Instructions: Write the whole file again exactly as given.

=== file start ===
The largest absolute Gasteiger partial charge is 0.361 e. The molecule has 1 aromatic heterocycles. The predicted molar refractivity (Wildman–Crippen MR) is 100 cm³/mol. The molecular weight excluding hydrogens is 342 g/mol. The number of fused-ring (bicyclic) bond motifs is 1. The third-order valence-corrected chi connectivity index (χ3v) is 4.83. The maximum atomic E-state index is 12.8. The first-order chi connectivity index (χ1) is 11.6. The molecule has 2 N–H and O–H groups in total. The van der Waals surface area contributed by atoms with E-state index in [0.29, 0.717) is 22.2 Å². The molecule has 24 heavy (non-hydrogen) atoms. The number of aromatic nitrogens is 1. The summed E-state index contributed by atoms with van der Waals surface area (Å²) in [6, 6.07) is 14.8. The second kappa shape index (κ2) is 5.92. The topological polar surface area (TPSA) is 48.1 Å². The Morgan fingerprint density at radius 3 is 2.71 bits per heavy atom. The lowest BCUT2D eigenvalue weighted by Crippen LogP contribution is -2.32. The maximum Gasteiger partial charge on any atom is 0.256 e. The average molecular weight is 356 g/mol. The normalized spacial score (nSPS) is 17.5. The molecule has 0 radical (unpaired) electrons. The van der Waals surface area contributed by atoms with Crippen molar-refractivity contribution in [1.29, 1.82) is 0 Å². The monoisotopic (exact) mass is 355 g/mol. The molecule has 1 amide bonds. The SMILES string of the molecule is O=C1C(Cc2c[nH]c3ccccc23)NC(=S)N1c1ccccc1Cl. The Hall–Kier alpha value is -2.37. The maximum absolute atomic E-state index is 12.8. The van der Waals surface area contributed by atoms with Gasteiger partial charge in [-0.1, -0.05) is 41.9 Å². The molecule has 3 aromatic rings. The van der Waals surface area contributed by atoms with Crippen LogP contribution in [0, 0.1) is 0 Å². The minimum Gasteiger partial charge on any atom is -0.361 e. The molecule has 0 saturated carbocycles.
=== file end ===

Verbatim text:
The largest absolute Gasteiger partial charge is 0.361 e. The molecule has 1 aromatic heterocycles. The predicted molar refractivity (Wildman–Crippen MR) is 100 cm³/mol. The molecular weight excluding hydrogens is 342 g/mol. The number of fused-ring (bicyclic) bond motifs is 1. The third-order valence-corrected chi connectivity index (χ3v) is 4.83. The maximum atomic E-state index is 12.8. The first-order chi connectivity index (χ1) is 11.6. The molecule has 2 N–H and O–H groups in total. The van der Waals surface area contributed by atoms with E-state index in [0.29, 0.717) is 22.2 Å². The molecule has 24 heavy (non-hydrogen) atoms. The number of aromatic nitrogens is 1. The summed E-state index contributed by atoms with van der Waals surface area (Å²) in [6, 6.07) is 14.8. The second kappa shape index (κ2) is 5.92. The topological polar surface area (TPSA) is 48.1 Å². The Morgan fingerprint density at radius 3 is 2.71 bits per heavy atom. The lowest BCUT2D eigenvalue weighted by Crippen LogP contribution is -2.32. The maximum Gasteiger partial charge on any atom is 0.256 e. The average molecular weight is 356 g/mol. The normalized spacial score (nSPS) is 17.5. The molecule has 0 radical (unpaired) electrons. The van der Waals surface area contributed by atoms with Crippen molar-refractivity contribution in [1.29, 1.82) is 0 Å². The monoisotopic (exact) mass is 355 g/mol. The molecule has 1 amide bonds. The SMILES string of the molecule is O=C1C(Cc2c[nH]c3ccccc23)NC(=S)N1c1ccccc1Cl. The Hall–Kier alpha value is -2.37. The maximum absolute atomic E-state index is 12.8. The van der Waals surface area contributed by atoms with Gasteiger partial charge in [-0.1, -0.05) is 41.9 Å². The molecule has 3 aromatic rings. The van der Waals surface area contributed by atoms with Crippen LogP contribution in [0, 0.1) is 0 Å². The minimum Gasteiger partial charge on any atom is -0.361 e. The molecule has 0 saturated carbocycles.